When I first got into QRP, I was in a living situation where antennas were not an obstacle.  I had good antennas at decent heights.  However, now that I am a United Methodist pastor, I can no longer have permanent antenna installations in a location I am guaranteed to be living for more than about three years.  Because of this, I am forced to use a portable antenna in sub-optimal deployments.  In order to be able to operate effectively, therefore, I need more power.

So, I’m selling my Yaesu FT-817 in order to help fund the purchase of a 100w HF rig.  Right now, I have my eye set on the Yaesu FT-450D.  The reviews are good and the YouTube videos I’ve seen look very promising.  If I am successful in selling the 817, I will be purchasing the 450D as soon as I can.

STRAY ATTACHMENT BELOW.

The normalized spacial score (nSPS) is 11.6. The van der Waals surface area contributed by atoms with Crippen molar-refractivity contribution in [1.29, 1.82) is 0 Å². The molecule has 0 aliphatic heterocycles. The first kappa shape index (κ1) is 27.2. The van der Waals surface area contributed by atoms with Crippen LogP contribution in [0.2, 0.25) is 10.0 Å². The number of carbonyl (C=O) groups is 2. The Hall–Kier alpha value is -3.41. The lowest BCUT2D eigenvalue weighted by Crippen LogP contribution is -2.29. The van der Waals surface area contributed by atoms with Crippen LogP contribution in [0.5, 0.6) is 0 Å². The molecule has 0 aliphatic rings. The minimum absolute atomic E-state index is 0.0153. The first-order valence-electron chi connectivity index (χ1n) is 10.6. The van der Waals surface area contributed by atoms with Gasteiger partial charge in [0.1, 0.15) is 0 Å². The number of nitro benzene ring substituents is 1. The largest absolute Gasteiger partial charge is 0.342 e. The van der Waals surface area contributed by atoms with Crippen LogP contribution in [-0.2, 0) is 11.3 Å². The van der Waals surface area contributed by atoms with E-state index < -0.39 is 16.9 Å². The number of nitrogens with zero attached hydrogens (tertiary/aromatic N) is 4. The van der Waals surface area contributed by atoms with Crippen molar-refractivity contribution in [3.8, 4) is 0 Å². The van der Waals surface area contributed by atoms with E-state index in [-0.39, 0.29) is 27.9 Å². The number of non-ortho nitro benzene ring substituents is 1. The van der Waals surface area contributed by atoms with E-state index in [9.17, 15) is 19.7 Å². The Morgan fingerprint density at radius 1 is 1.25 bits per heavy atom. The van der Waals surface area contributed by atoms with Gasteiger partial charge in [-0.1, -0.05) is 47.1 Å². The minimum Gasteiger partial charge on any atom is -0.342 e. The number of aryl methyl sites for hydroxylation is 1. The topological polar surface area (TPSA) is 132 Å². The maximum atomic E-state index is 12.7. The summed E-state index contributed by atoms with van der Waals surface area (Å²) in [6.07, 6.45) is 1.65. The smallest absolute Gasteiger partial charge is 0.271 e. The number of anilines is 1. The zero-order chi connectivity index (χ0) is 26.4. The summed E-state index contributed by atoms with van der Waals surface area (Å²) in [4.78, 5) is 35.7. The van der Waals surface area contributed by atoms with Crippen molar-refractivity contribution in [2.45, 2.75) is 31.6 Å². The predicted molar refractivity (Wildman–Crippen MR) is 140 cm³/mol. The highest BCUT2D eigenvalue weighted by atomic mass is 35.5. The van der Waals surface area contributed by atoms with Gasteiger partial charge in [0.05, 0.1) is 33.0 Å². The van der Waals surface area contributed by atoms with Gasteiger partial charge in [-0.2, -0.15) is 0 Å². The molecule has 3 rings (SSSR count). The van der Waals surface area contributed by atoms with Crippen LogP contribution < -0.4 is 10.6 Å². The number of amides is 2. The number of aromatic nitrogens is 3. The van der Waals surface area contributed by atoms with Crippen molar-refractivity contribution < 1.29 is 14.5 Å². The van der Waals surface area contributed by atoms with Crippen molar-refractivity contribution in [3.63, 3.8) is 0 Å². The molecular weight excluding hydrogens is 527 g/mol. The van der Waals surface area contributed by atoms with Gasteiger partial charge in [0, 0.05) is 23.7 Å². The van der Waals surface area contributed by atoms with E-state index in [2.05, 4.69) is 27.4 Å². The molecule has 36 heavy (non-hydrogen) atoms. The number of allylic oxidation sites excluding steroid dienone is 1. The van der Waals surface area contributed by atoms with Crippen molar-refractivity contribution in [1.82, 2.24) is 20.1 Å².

If you are interested in possibly purchasing my FT-817, here is a link to the eBay auction.


John — KQ8X

Arrival of the MP1 Super Antenna

The MP1DX Super Antenna package arrived today via UPS.  I have to say I was immediately shocked at how small this antenna is.  Put together, with the top telescoping whip fully extended and the tuning coil completely closed, the antenna is only about 7 feet long.  One thing I am impressed with is how easy it will be to put this antenna up and get on the air.  The most difficult part of that process will actually be taking down the 20m dipole and disconnecting the coax from it to use with the MP1.

One thing I am not impressed with is the carry bag for the antenna and mounting hardware.  It is a thin, cheap, vinyl-like material that will never stand up to repeated use and transport.  One thing I will definitely want to do at some point is look for a better alternative to the bag.